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FDA Updates Guidance on Making CT Brain Scans Safer


Posted on: 11/09/2010

FDA Updates Guidance on Making CT Brain Scans Safer
 
 
 
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November 9, 2010 — To protect patients undergoing computed tomography (CT) brain perfusion scans from excessive radiation, the US Food and Drug Administration (FDA) today recommended that imaging facilities and professionals emphasize better training and precautions as simple as double-checking the display panel of the CT machine before hitting the button.
 
The recommendations come in the wake of a year-long investigation of hundreds of patients who were accidentally exposed to excessive CT radiation, as well as an investigation of GE Healthcare and Toshiba America Medical Systems, the manufacturers of the scanners involved. In December 2009, the FDA issued interim guidelines to address these safety concerns.
 
The FDA now concludes that the radiation overdoses probably resulted from improper use of the scanners, as opposed to faulty equipment design, although the agency suggested ways for all manufacturers to make the technology more foolproof.
 
Excessive radiation from CT brain perfusion scans to diagnose and treat stroke can result in hair loss or skin redness but also may not produce any obvious signs. If the problem is undetected, patients may undergo excessive radiation exposure over time that increases the risk for cancer.
 
Today's FDA announcement tries to avoid dampening faith in the procedure. "A medically-needed CT scan that does not expose the patient to unnecessary radiation has benefits that far outweigh the radiation risks," the agency states.
 
Misuse of Automatic Exposure Control Can Lead to Overexposure
 
FDA recommendations on how imaging facilities and professionals can avoid radiation overdoses with CT brain perfusion scans stress the need for painstaking thoughtfulness.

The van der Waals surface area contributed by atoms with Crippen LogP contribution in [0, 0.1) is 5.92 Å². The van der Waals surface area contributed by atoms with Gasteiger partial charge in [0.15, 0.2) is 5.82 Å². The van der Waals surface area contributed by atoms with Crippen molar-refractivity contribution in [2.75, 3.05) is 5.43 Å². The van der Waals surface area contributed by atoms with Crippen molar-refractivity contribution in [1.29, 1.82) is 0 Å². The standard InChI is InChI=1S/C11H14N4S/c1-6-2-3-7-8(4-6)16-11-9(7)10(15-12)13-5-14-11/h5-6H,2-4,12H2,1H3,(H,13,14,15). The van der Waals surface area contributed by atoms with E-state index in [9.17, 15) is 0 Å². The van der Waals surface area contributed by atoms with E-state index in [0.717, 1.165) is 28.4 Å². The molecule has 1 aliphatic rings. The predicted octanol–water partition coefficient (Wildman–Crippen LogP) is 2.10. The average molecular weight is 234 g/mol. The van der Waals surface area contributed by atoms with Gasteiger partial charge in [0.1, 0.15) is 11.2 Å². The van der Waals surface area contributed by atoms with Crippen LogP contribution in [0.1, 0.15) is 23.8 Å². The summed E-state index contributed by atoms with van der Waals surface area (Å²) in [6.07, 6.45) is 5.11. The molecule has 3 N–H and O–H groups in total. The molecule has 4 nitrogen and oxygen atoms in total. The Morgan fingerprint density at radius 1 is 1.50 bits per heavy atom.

For example, if more than 1 study is planned for a scanning session, imaging professionals should adjust the dose so that it is appropriate for each study — the opposite of a set-it-and-forget mindset. Likewise, they should check the display panel of the machine before performing each scan to ensure that the amount of radiation shown is the right one for the patient. After the session, they should assess whether the patient received too high a dose.
 
The FDA also said that CT operators should be trained on the specific scanner and imaging protocol they are using, with particular attention paid to dose-saving features such as automatic exposure control. Used improperly, automatic exposure control can lead to patients receiving too much radiation, according to the FDA.
 
CT Machines Should Warn Operators Before Harmful Radiation Exposure
 
Yesterday, the FDA issued a letter to the Medical Imaging & Technology Alliance, an association of radiological imaging-device manufacturers, listing a number of steps these companies could take to minimize user error.
 
The agency said, for example, that any facility buying basic CT equipment should receive information and training on brain-perfusion protocols, regardless of whether they buy the software for such scans. Another recommended safeguard is tweaking the software to warn equipment operators through a "pop-up notification" that the planned radiation dose could possibly harm the patient.
 
CT Is 1 of 3 Imaging Modalities Targeted by FDA
 
The current push for safer CT scanning began last year, when the FDA investigated the cases of more than 200 patients who had received 8 times the radiation intended when undergoing CT brain perfusion scans at Cedars-Sinai Medical Center in Los Angeles, California. The agency said today that as of October 26 of this year, it knew of 385 patients from 6 hospitals who were exposed to excessive radiation during such scans.
 
In February this year, the FDA launched a campaign called the Initiative to Reduce Unnecessary Radiation Exposure from Medical Imaging. The campaign focuses on CT, nuclear medicine studies, and fluoroscopy — 3 modalities that account for 89% of the annual radiation exposure that patients get from medical imaging, according to the agency.
 
Finally, in April, the FDA tightened the approval process for radiotherapy devices, notifying manufacturers they can no longer count on winning approval for their products through the speedy, streamlined review processes previously available to them.
 
More information about today's announcement is available on the FDA Web site.
 
To report adverse events related to CT brain perfusion scans, contact MedWatch, the FDA's safety information and adverse event reporting program, by telephone at 1-800-FDA-1088, by fax at 1-800-FDA-0178, online at http://www.fda.gov/medwatch, or by mail to MedWatch, FDA, 5600 Fishers Lane, Rockville, Maryland 20852-9787.

 


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